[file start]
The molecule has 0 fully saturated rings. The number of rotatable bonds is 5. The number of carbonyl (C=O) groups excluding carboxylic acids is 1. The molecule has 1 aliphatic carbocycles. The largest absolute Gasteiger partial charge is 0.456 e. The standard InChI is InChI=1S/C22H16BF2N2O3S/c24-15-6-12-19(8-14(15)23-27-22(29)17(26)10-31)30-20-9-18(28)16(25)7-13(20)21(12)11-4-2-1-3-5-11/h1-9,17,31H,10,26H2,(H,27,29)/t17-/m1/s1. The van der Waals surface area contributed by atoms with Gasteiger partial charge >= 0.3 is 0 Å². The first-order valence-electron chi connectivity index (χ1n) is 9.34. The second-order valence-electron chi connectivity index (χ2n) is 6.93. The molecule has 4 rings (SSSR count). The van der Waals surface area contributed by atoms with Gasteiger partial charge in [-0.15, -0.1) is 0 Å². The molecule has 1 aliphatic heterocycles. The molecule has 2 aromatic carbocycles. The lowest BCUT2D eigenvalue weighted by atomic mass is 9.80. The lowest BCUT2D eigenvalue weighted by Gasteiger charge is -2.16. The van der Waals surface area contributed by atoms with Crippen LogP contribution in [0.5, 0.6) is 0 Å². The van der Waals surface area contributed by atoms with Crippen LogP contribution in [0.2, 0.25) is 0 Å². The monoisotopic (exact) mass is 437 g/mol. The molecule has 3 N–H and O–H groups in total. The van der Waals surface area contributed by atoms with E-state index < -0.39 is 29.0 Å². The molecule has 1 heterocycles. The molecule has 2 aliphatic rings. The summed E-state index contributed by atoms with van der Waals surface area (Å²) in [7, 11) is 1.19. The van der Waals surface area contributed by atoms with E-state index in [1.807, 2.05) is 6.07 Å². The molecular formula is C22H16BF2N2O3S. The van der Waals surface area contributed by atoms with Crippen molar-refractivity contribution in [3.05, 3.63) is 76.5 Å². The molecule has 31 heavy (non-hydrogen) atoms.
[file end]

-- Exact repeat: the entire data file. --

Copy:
The molecule has 0 fully saturated rings. The number of rotatable bonds is 5. The number of carbonyl (C=O) groups excluding carboxylic acids is 1. The molecule has 1 aliphatic carbocycles. The largest absolute Gasteiger partial charge is 0.456 e. The standard InChI is InChI=1S/C22H16BF2N2O3S/c24-15-6-12-19(8-14(15)23-27-22(29)17(26)10-31)30-20-9-18(28)16(25)7-13(20)21(12)11-4-2-1-3-5-11/h1-9,17,31H,10,26H2,(H,27,29)/t17-/m1/s1. The van der Waals surface area contributed by atoms with Gasteiger partial charge >= 0.3 is 0 Å². The first-order valence-electron chi connectivity index (χ1n) is 9.34. The second-order valence-electron chi connectivity index (χ2n) is 6.93. The molecule has 4 rings (SSSR count). The van der Waals surface area contributed by atoms with Gasteiger partial charge in [-0.15, -0.1) is 0 Å². The molecule has 1 aliphatic heterocycles. The molecule has 2 aromatic carbocycles. The lowest BCUT2D eigenvalue weighted by atomic mass is 9.80. The lowest BCUT2D eigenvalue weighted by Gasteiger charge is -2.16. The van der Waals surface area contributed by atoms with Crippen LogP contribution in [0.5, 0.6) is 0 Å². The van der Waals surface area contributed by atoms with Crippen LogP contribution in [0.2, 0.25) is 0 Å². The monoisotopic (exact) mass is 437 g/mol. The molecule has 3 N–H and O–H groups in total. The van der Waals surface area contributed by atoms with E-state index < -0.39 is 29.0 Å². The molecule has 1 heterocycles. The molecule has 2 aliphatic rings. The summed E-state index contributed by atoms with van der Waals surface area (Å²) in [7, 11) is 1.19. The van der Waals surface area contributed by atoms with E-state index in [1.807, 2.05) is 6.07 Å². The molecular formula is C22H16BF2N2O3S. The van der Waals surface area contributed by atoms with Crippen molar-refractivity contribution in [3.05, 3.63) is 76.5 Å². The molecule has 31 heavy (non-hydrogen) atoms.